Tamil-speaking Brahmin family in Lahore, India.
He was preceded into the world by two sisters and followed
by three brothers and four sisters. His mother Sitalakshmi
had only a few years of formal education, in keeping with
tradition, and a measure of her intellectual strength can be appreciated from her successful translation of Ibsen and
Tolstoy into Tamil. His father C. S. Ayyar was a dynamic
individual who rose to the top of the Indian Civil Service. It is not without interest that his paternal uncle Sir C. V. Raman was awarded a Nobel Prize in 1930 for the discovery of the
Raman effect, providing direct demonstration of quantum
effects in the scattering of light from molecules.
Education began at home with Sitalakshmi giving instruction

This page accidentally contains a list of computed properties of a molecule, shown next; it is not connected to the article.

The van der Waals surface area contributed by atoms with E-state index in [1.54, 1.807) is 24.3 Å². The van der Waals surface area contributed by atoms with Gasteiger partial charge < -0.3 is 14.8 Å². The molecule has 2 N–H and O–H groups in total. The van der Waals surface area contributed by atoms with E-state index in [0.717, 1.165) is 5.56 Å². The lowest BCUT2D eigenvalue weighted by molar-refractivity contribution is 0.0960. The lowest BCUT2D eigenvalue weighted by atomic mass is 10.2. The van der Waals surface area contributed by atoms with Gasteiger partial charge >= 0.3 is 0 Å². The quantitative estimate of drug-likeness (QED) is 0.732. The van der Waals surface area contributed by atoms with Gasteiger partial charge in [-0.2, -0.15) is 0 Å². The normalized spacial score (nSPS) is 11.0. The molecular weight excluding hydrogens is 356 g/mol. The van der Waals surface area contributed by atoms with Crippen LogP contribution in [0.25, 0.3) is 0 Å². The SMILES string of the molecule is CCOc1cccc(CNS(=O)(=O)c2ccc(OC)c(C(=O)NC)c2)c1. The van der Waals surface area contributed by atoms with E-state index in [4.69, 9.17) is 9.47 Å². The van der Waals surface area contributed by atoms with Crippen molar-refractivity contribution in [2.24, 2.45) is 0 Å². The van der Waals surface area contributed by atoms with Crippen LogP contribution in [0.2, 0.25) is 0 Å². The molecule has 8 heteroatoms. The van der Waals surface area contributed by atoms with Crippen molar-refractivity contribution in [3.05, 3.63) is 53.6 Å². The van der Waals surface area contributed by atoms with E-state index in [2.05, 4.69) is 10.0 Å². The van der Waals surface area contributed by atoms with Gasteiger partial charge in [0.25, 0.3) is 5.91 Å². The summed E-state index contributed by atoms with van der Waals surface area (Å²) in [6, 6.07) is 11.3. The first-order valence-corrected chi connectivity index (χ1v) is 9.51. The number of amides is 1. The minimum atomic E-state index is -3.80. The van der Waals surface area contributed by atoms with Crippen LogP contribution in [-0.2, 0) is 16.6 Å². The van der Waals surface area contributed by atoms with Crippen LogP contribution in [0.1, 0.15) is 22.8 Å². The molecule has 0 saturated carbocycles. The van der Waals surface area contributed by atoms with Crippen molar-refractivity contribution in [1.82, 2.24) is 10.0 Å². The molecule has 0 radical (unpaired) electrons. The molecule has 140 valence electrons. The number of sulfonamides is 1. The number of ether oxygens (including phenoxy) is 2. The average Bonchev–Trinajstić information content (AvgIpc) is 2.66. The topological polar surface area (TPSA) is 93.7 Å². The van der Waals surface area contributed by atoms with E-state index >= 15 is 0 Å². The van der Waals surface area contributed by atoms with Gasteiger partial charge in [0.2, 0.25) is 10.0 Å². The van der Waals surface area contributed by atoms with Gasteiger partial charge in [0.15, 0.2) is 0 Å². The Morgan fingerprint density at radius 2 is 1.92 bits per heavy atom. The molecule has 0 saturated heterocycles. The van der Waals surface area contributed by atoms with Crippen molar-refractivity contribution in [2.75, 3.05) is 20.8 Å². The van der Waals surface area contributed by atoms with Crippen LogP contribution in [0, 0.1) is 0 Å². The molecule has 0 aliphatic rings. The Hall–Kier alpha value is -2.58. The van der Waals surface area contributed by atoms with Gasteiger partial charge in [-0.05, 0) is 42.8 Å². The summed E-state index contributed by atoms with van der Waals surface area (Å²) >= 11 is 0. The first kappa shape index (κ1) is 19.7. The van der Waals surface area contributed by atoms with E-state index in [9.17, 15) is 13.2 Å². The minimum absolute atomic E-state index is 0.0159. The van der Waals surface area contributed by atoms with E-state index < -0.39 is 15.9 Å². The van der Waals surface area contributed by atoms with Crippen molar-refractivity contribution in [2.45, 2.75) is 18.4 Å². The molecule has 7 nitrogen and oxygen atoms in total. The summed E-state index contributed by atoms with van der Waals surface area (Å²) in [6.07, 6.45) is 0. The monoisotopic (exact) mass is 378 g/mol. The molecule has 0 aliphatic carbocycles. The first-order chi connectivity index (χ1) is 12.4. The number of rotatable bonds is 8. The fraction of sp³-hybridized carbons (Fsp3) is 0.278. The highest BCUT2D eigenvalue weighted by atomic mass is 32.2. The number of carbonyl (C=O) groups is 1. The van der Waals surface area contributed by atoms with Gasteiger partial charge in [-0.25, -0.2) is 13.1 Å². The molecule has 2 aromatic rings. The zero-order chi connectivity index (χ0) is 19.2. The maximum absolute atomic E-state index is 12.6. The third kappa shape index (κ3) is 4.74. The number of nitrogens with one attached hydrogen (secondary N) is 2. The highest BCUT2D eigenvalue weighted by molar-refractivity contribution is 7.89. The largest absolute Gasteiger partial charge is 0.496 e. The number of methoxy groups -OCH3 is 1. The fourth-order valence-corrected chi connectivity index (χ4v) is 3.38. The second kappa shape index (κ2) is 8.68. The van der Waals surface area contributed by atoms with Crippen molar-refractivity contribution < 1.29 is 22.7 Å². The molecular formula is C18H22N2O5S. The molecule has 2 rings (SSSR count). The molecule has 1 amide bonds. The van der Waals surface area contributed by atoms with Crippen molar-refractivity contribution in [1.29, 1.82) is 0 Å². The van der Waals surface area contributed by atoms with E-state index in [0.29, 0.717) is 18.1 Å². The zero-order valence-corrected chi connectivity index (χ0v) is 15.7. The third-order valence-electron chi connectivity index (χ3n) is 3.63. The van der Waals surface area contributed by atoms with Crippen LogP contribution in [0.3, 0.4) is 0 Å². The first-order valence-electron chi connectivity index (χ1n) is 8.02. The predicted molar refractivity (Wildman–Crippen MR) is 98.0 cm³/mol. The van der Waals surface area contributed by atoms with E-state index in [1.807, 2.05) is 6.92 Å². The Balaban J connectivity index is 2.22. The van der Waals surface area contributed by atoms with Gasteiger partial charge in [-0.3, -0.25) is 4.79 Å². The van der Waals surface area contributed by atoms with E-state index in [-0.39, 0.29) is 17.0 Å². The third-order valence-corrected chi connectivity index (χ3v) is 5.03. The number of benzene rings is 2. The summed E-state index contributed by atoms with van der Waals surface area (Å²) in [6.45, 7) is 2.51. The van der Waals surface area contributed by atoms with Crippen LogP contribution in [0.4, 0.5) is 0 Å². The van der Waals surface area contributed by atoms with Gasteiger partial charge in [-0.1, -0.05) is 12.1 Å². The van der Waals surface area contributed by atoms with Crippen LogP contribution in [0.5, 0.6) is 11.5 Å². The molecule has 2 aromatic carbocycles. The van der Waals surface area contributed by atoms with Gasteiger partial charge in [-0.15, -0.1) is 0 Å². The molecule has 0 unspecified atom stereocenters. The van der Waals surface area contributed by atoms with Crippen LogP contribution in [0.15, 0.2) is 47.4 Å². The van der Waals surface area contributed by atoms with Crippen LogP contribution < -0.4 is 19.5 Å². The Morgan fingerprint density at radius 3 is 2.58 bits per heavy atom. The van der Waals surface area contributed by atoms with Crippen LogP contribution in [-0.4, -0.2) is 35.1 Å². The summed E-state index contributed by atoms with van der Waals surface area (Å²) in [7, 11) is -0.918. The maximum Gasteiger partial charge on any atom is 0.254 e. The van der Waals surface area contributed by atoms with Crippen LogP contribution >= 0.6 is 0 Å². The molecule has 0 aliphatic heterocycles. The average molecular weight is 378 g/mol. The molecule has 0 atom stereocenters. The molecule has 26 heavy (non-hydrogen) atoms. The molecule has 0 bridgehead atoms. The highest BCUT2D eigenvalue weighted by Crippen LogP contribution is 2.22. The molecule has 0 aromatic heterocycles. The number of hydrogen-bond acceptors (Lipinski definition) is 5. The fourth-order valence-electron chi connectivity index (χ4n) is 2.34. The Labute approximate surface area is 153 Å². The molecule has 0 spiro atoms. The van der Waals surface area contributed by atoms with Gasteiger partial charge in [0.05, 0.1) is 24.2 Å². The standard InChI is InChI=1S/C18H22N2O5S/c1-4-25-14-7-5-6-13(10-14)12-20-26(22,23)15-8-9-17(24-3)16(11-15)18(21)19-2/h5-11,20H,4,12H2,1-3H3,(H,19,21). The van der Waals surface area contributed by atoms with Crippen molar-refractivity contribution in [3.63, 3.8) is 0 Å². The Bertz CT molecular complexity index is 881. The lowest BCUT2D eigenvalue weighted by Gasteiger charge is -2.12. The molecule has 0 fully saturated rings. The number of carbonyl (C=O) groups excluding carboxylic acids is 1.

in Tamil and English, while C. S. Ayyar taught his children
English and arithmetic before departing for work in
the morning and upon returning in the evening. The reader
is referred to the excellent biography Chandra, A Biography
of S. Chandrasekhar (University of Chicago Press, 1991) by
Prof. Kameshwar C. Wali for an account of this remarkable
family and the course of the third child through his distinguished career in science. Chandra is the name by which S.
Chandrasekhar is universally known throughout the scientific world. Chandra’s life was guided by a dedication to science that carried him out of his native culture to the
alien culture of foreign shores. The crosscurrents that he
navigated successfully, if not always happily, provide a fascinating tale. He was the foremost theoretical astrophysicist
of his time, to paraphrase his own accounting of Sir Arthur
The family moved to Madras in 1918 as C. S. Ayyar rose
to deputy accountant general. Chandra and his brothers
had private tutors then, with Chandra going to a regular
school in 1921. His second year in school introduced algebra and geometry, which so attracted him that he...